After arrival, your visa will be stamped on your passport at the immigration counter. You will be received by our guide and driver at the exit gate. If your arrival time is way earlier than the hotel check-in time, we will visit one or two places of interest within Paro town. Otherwise, you’ll be heading straight to the hotel. Your guide and driver will assist you to check into the hotel so that you can relax for a while and then have lunch, your first taste of Bhutanese cuisine.
The National Museum of Bhutan is located in Paro just above the Rinpung Dzong (administrative headquarter of Paro district). It is housed in an ancient watch tower called Paro Ta Dzong (Ta Dzong means “watch tower fortress”) built in 1649. It displays hundreds of ancient Bhutanese artifacts and artworks including traditional costumes, armour, weaponry and handcrafted implements for daily life. The collection at the National Museum preserves a snap-shot of the rich cultural traditions of the country. This unique ancient watch tower was converted into the National Museum in 1968.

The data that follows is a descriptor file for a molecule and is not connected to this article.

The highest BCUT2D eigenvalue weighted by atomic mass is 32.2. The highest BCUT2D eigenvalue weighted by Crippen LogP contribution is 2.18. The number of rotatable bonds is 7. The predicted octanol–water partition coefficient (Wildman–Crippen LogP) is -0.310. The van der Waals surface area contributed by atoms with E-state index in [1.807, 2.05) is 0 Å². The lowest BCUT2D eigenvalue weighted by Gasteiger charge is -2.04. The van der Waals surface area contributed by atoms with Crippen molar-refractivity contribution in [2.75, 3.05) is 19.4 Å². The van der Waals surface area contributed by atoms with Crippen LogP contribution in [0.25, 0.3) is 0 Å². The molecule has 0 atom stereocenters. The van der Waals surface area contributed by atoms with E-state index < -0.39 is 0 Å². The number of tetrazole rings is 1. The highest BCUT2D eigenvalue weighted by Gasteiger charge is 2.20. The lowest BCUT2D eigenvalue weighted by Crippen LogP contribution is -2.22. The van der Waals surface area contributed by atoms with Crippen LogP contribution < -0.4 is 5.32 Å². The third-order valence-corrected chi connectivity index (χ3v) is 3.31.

Paro Rinpung Dzong (Rinpung Dzong means “fortress of the heap of jewels”) was built by Zhabdrung Ngawang Namgyel in 1646 and established as the administrative and monastic centre of the western region. Today, the Dzong serves as the office of the governor of Paro district and head of the district monk body in Paro.
A great annual festival known as Paro Tsechu is held in Rinpung Dzong from the eleventh to the fifteenth day of the second month of the traditional Bhutanese lunar calendar (usually in March or April of the Gregorian calendar). On this occasion, holy images are taken in a procession followed by a series of traditional mask dances conveying religious stories which are performed by monks for five days.